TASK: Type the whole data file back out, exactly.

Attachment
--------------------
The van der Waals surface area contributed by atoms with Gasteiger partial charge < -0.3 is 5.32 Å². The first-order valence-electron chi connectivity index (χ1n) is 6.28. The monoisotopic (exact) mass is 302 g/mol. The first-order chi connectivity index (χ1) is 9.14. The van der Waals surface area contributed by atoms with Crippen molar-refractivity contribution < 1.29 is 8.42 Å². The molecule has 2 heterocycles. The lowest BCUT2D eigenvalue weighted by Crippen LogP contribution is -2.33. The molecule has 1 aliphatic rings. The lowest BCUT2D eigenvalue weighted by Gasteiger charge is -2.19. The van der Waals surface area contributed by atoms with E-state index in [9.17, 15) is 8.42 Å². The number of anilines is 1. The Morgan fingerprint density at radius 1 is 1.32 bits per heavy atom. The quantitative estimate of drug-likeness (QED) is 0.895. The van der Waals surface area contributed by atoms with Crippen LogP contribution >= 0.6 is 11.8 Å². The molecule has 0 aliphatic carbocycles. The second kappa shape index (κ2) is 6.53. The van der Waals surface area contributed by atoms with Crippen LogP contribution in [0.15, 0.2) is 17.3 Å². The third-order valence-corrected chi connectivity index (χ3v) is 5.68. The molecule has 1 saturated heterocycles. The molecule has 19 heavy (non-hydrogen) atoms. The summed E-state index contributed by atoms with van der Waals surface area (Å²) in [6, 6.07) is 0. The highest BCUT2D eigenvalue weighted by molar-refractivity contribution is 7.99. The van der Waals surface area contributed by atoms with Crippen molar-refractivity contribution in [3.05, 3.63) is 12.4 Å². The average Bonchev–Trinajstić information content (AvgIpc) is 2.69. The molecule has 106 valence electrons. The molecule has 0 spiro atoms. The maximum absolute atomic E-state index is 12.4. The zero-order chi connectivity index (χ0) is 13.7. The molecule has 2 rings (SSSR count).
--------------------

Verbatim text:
The van der Waals surface area contributed by atoms with Gasteiger partial charge < -0.3 is 5.32 Å². The first-order valence-electron chi connectivity index (χ1n) is 6.28. The monoisotopic (exact) mass is 302 g/mol. The first-order chi connectivity index (χ1) is 9.14. The van der Waals surface area contributed by atoms with Crippen molar-refractivity contribution < 1.29 is 8.42 Å². The molecule has 2 heterocycles. The lowest BCUT2D eigenvalue weighted by Crippen LogP contribution is -2.33. The molecule has 1 aliphatic rings. The lowest BCUT2D eigenvalue weighted by Gasteiger charge is -2.19. The van der Waals surface area contributed by atoms with E-state index in [9.17, 15) is 8.42 Å². The number of anilines is 1. The Morgan fingerprint density at radius 1 is 1.32 bits per heavy atom. The quantitative estimate of drug-likeness (QED) is 0.895. The van der Waals surface area contributed by atoms with Crippen LogP contribution >= 0.6 is 11.8 Å². The molecule has 0 aliphatic carbocycles. The second kappa shape index (κ2) is 6.53. The van der Waals surface area contributed by atoms with Crippen LogP contribution in [0.15, 0.2) is 17.3 Å². The third-order valence-corrected chi connectivity index (χ3v) is 5.68. The molecule has 1 saturated heterocycles. The molecule has 19 heavy (non-hydrogen) atoms. The summed E-state index contributed by atoms with van der Waals surface area (Å²) in [6, 6.07) is 0. The highest BCUT2D eigenvalue weighted by molar-refractivity contribution is 7.99. The van der Waals surface area contributed by atoms with Crippen molar-refractivity contribution in [3.05, 3.63) is 12.4 Å². The average Bonchev–Trinajstić information content (AvgIpc) is 2.69. The molecule has 106 valence electrons. The molecule has 0 spiro atoms. The maximum absolute atomic E-state index is 12.4. The zero-order chi connectivity index (χ0) is 13.7. The molecule has 2 rings (SSSR count).